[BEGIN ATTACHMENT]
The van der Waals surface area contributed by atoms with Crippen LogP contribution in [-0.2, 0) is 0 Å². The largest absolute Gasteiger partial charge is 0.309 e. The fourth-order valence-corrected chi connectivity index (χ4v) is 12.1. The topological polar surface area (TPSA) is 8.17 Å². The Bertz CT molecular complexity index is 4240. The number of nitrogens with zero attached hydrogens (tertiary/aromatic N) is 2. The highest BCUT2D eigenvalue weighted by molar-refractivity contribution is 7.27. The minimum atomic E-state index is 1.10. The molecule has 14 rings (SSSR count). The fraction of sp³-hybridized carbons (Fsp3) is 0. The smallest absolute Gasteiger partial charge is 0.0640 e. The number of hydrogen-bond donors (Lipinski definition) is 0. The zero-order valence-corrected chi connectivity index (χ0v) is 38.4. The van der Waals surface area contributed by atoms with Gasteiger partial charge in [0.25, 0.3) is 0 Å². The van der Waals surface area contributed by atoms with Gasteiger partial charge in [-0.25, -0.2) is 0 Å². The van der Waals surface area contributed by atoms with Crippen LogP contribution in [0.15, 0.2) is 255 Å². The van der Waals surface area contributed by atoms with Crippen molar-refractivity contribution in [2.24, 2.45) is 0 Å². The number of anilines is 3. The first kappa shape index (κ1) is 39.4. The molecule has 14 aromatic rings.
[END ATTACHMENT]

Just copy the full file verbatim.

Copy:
The van der Waals surface area contributed by atoms with Crippen LogP contribution in [-0.2, 0) is 0 Å². The largest absolute Gasteiger partial charge is 0.309 e. The fourth-order valence-corrected chi connectivity index (χ4v) is 12.1. The topological polar surface area (TPSA) is 8.17 Å². The Bertz CT molecular complexity index is 4240. The number of nitrogens with zero attached hydrogens (tertiary/aromatic N) is 2. The highest BCUT2D eigenvalue weighted by molar-refractivity contribution is 7.27. The minimum atomic E-state index is 1.10. The molecule has 14 rings (SSSR count). The fraction of sp³-hybridized carbons (Fsp3) is 0. The smallest absolute Gasteiger partial charge is 0.0640 e. The number of hydrogen-bond donors (Lipinski definition) is 0. The zero-order valence-corrected chi connectivity index (χ0v) is 38.4. The van der Waals surface area contributed by atoms with Gasteiger partial charge in [0.25, 0.3) is 0 Å². The van der Waals surface area contributed by atoms with Gasteiger partial charge in [-0.25, -0.2) is 0 Å². The van der Waals surface area contributed by atoms with Crippen LogP contribution in [0.15, 0.2) is 255 Å². The van der Waals surface area contributed by atoms with Crippen molar-refractivity contribution in [2.24, 2.45) is 0 Å². The number of anilines is 3. The first kappa shape index (κ1) is 39.4. The molecule has 14 aromatic rings.